Need for technology incorporation into the healthcare industry proves to be more vital than ever

March 27, 2020 - 10 minutes read

Business Today Malaysia speaks to Mundipharma Pharmaceuticals representative,  Suresh Pragasam, regional general manager, Southeast Asia, on the evolution of health technology in the healthcare industry in Malaysia.

By Poovenraj Kanagaraj (Business Today Article Here)

Malaysia’s healthcare system holds a reputation among its counterparts across the globe as home to one of the best healthcare practices. Having successfully gained confidence from the locals in the system, the country’s healthcare system has also attracted more than 1.2 million patients from overseas which further contributes to its reputation. And like many other sectors, the healthcare industry has continued to evolve and has done so by adopting technology into its practices.

Suresh Pragasam, Mundipharma regional manager says Malaysia is currently integrating more digital healthcare technologies to stay relevant and there is definitely room for improvement to adapt an ongoing process to upskill and adopt technologies for us to move forward into the fourth industrial revolution (IR 4.0).

“Digital healthcare technologies are developing at a rapid rate and we will need to adapt if they want to stay relevant,” says Pragasam.

“In my opinion, Malaysia has a great potential to excel especially in the healthcare sector. As a mater of face, Malaysia was recently ranked number one for having the World’s Best Healthcare under the category of “Best Healthcare in the World for 2019 International Living Annual Global Retirement Index”,he added.

Need to incorporate technology into the healthcare_Mr-Suresh_NEWS

Suresh Pragasam, regional general manager, Southeast Asia

According to the Malaysia Healthcare Travel Council, the number of healthcare travelers to Malaysia has been increasing steadily every year with data provided by the council showing that numbers of healthcare travelers in 2018 have exceeded more than 1.2 million, an increase compared with 2017, when the number stood at 1.05 million.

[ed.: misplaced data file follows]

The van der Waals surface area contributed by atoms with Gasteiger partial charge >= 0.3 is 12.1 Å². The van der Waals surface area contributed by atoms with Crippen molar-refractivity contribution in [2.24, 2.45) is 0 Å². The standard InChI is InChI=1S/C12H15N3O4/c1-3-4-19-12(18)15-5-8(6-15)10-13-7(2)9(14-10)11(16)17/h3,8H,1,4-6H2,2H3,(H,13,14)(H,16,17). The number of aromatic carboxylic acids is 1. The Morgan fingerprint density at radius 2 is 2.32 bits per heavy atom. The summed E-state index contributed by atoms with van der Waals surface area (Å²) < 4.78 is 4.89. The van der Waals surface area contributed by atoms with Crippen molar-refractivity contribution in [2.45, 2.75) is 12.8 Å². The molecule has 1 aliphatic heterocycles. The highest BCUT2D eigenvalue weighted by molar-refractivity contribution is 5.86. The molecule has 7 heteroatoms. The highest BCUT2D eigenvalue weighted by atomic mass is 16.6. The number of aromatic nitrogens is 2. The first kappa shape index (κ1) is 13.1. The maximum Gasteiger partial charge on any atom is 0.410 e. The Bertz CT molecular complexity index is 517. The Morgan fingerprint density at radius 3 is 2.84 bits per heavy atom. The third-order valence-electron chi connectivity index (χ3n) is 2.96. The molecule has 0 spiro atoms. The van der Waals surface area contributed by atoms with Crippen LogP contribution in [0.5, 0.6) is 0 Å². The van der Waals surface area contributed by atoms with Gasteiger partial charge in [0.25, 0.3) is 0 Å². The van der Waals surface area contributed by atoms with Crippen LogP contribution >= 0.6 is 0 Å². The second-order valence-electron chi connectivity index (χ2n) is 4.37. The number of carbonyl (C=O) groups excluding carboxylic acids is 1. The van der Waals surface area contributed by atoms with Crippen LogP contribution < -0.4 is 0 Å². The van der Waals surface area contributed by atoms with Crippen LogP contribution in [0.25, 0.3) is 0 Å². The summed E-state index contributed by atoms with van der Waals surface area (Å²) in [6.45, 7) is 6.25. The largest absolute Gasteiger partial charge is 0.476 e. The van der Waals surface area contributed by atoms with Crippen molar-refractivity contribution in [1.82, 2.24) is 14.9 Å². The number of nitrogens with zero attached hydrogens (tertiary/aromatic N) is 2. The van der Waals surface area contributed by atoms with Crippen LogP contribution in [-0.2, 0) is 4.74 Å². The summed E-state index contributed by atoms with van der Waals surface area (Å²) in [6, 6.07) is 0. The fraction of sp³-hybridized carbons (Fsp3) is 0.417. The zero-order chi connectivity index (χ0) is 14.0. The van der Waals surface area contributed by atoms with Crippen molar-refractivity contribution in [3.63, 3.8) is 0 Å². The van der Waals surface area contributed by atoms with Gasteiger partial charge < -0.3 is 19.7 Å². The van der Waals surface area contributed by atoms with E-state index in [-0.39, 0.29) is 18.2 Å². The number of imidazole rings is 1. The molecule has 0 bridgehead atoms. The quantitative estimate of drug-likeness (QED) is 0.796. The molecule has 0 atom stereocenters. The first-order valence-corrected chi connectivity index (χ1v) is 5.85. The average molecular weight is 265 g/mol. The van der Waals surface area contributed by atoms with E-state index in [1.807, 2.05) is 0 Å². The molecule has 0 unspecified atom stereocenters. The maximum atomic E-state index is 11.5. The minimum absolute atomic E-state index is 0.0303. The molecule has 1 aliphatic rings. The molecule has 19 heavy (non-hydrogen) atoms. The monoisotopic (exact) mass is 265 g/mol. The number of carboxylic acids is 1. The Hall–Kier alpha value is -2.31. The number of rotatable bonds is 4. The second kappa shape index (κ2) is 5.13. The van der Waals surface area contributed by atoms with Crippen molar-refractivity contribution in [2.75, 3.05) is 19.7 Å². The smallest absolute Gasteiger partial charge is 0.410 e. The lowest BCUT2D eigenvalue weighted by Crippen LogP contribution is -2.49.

Rising challenges

However, according to the regional general manager while health technologies have a critical role in the prevention, diagnosis and treatment of illness and disease, access to health technology remains a challenge particularly in developing countries. This among other challenges are proving to weigh down on the industry especially when the industry is heavily regulated.

Pragasam also says that another challenge is to discover and uncover more ways for the health and tech industry to work together.

“In order to benefit from the value technology can bring to patients, we have to understand that the pharmaceutical industry is heavily-regulated and tech companies tend to be much more entrepreneurial, customer-centric and rely more heavily on partnerships,” he tells Business Today Malaysia.

He also further adds that compared to many other industries, pharmaceutical production underlies more demanding regulations. Changes to production mean changes to the machines, processes and ultimately the product itself.

“In the factory of the future, everything and everyone is connected such as humans, machines, processes and IT, therefore it is important for Malaysia to integrate digital healthcare technologies into its services,” he highlighted.

Additionally, there are countless possibilities for the industry to utilise digital healthcare technologies, like developing a smart phone application for medical or patient needs, having a virtual reality device for training and better understanding, according to Pragasam.

“Mundipharma is always moving forward to discover and explore more digital healthcare technologies as part of our contribution to the healthcare industry and care for patients,” Pragasam told Business Today Malaysia.

However, integrating technology into the current healthcare system may take longer than one might expect, as Pragasam says, being able to get vital equipment and medical supplies from point A to point B on time is not always a straightforward process.

“In Malaysia, we still have rural areas which needs medical supplies and delivering these medical supplies on time is a very important aspect,” he says.